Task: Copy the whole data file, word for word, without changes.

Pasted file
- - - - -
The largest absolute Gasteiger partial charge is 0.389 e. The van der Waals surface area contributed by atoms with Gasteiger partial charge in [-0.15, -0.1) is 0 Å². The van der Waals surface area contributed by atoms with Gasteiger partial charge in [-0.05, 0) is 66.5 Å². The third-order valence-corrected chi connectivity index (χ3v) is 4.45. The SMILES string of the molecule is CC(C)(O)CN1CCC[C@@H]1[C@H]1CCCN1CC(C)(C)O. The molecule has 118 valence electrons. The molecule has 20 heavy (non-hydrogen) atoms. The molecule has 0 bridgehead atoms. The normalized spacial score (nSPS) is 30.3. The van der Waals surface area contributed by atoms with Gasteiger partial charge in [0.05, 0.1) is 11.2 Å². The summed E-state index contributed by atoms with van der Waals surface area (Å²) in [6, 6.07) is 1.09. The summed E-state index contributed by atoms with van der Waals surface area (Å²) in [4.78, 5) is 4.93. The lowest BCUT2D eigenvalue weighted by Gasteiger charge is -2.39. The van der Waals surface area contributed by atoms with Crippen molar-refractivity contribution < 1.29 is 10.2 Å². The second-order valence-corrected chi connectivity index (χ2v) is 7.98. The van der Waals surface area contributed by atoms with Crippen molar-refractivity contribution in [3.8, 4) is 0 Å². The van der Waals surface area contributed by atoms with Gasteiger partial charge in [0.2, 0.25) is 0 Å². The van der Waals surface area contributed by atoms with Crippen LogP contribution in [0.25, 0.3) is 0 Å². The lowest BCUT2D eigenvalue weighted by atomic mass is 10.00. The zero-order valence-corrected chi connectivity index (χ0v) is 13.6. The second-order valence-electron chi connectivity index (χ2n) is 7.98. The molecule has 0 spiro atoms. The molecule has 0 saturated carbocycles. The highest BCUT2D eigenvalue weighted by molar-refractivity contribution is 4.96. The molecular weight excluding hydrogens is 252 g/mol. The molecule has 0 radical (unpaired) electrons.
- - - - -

The largest absolute Gasteiger partial charge is 0.389 e. The van der Waals surface area contributed by atoms with Gasteiger partial charge in [-0.15, -0.1) is 0 Å². The van der Waals surface area contributed by atoms with Gasteiger partial charge in [-0.05, 0) is 66.5 Å². The third-order valence-corrected chi connectivity index (χ3v) is 4.45. The SMILES string of the molecule is CC(C)(O)CN1CCC[C@@H]1[C@H]1CCCN1CC(C)(C)O. The molecule has 118 valence electrons. The molecule has 20 heavy (non-hydrogen) atoms. The molecule has 0 bridgehead atoms. The normalized spacial score (nSPS) is 30.3. The van der Waals surface area contributed by atoms with Gasteiger partial charge in [0.05, 0.1) is 11.2 Å². The summed E-state index contributed by atoms with van der Waals surface area (Å²) in [6, 6.07) is 1.09. The summed E-state index contributed by atoms with van der Waals surface area (Å²) in [4.78, 5) is 4.93. The lowest BCUT2D eigenvalue weighted by Gasteiger charge is -2.39. The van der Waals surface area contributed by atoms with Crippen molar-refractivity contribution < 1.29 is 10.2 Å². The second-order valence-corrected chi connectivity index (χ2v) is 7.98. The van der Waals surface area contributed by atoms with Crippen molar-refractivity contribution in [3.8, 4) is 0 Å². The van der Waals surface area contributed by atoms with Gasteiger partial charge in [0.2, 0.25) is 0 Å². The van der Waals surface area contributed by atoms with Crippen LogP contribution in [0.25, 0.3) is 0 Å². The lowest BCUT2D eigenvalue weighted by atomic mass is 10.00. The zero-order valence-corrected chi connectivity index (χ0v) is 13.6. The second-order valence-electron chi connectivity index (χ2n) is 7.98. The molecule has 0 spiro atoms. The molecule has 0 saturated carbocycles. The highest BCUT2D eigenvalue weighted by molar-refractivity contribution is 4.96. The molecular weight excluding hydrogens is 252 g/mol. The molecule has 0 radical (unpaired) electrons.